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TORONTO (Reuters) - Canada's main stock index gained on Thursday as a 4-percent jump in crude oil prices helped energy stocks, while banks also contributed to a more positive tone.
Oil and gas companies have come under pressure during a sustained fall in the price of crude, a major Canadian export that is at near six-year lows.
"When you're down over 50 percent maybe enough is enough," said John Kinsey, portfolio manager at Caldwell Securities. "CNQ and Suncor have shown very good gains from their bottom, the juniors are always a bit slow," Kinsey said.
While oil rose on Libyan threats to supply and Chinese demand outlook, traders and analysts suspect any rally could be short-lived. [O/R]
"There's a better tone today," and oil prices were trying to find a floor, said John Ing, president of Maison Placements Canada. But he warned that overall valuations may be too optimistic, and the index could exhibit some further weakness.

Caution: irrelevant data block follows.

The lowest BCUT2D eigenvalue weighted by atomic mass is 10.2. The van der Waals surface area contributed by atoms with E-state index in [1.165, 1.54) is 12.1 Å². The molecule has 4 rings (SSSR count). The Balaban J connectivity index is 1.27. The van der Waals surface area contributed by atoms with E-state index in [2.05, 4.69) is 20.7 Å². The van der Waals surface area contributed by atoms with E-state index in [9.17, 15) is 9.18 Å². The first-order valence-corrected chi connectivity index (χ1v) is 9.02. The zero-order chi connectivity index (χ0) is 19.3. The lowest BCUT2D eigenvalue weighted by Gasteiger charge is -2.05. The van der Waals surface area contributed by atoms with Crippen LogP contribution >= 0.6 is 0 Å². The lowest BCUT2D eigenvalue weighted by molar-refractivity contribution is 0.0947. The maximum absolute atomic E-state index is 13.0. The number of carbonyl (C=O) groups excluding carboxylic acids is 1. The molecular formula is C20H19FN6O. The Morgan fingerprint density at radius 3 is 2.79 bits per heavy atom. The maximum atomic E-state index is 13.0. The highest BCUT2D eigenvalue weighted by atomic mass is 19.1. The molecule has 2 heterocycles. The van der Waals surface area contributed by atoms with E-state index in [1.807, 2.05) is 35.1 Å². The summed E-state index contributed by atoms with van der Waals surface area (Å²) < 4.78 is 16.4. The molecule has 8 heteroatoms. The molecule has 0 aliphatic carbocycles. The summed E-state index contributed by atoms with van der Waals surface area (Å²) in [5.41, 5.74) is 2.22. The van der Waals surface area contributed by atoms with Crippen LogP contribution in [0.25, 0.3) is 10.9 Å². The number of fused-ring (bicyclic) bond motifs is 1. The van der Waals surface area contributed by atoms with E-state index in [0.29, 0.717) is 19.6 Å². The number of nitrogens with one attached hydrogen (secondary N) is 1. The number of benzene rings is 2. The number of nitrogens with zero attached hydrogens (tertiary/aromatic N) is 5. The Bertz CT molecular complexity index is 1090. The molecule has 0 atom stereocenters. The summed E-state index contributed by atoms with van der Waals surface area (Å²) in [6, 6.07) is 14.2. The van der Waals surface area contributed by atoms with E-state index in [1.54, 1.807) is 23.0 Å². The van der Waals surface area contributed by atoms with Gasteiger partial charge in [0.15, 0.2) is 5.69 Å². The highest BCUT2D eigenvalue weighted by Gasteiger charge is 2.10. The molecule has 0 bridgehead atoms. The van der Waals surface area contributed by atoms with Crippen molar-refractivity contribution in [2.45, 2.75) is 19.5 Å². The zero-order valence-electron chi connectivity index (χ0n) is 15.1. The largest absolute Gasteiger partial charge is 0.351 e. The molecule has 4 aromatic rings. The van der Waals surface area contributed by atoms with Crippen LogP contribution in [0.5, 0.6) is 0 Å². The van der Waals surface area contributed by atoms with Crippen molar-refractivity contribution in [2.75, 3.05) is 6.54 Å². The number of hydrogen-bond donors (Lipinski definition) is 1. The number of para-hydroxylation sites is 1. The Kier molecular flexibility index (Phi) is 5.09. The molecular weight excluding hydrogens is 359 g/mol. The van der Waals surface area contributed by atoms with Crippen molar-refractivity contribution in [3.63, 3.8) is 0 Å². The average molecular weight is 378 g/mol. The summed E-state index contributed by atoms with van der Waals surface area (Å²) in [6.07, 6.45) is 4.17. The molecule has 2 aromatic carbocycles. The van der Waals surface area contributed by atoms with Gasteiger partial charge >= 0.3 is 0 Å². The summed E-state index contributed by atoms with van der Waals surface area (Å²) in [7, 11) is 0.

"There still is room on the downside," Ing said.
Banks were broadly buoyant, with Toronto-Dominion Bank (TD.TO) having the biggest positive influence on the index, up 2.1 percent at C$53.66. Royal Bank of Canada (RY.TO) gained 1.7 percent to C$75.39 and Bank of Nova Scotia (BNS.TO) added 1.8 percent to C$64.60.
"People need income and they want safety too," Kinsey said, in reference to Canada's banks. "It's a good place to put money with all the noise that's going on in the world."
He said the banks recently reassured investors about the quality of their oil-related loans, which had caused jitters.
The Toronto Stock Exchange's S&P/TSX composite index .GSPTSE gained 129.27 points, or 0.86 percent, to end at 15,124.92.
Additional reporting by John Tilak; Editing by Chizu Nomiyama, Bernadette Baum and Bernard Orr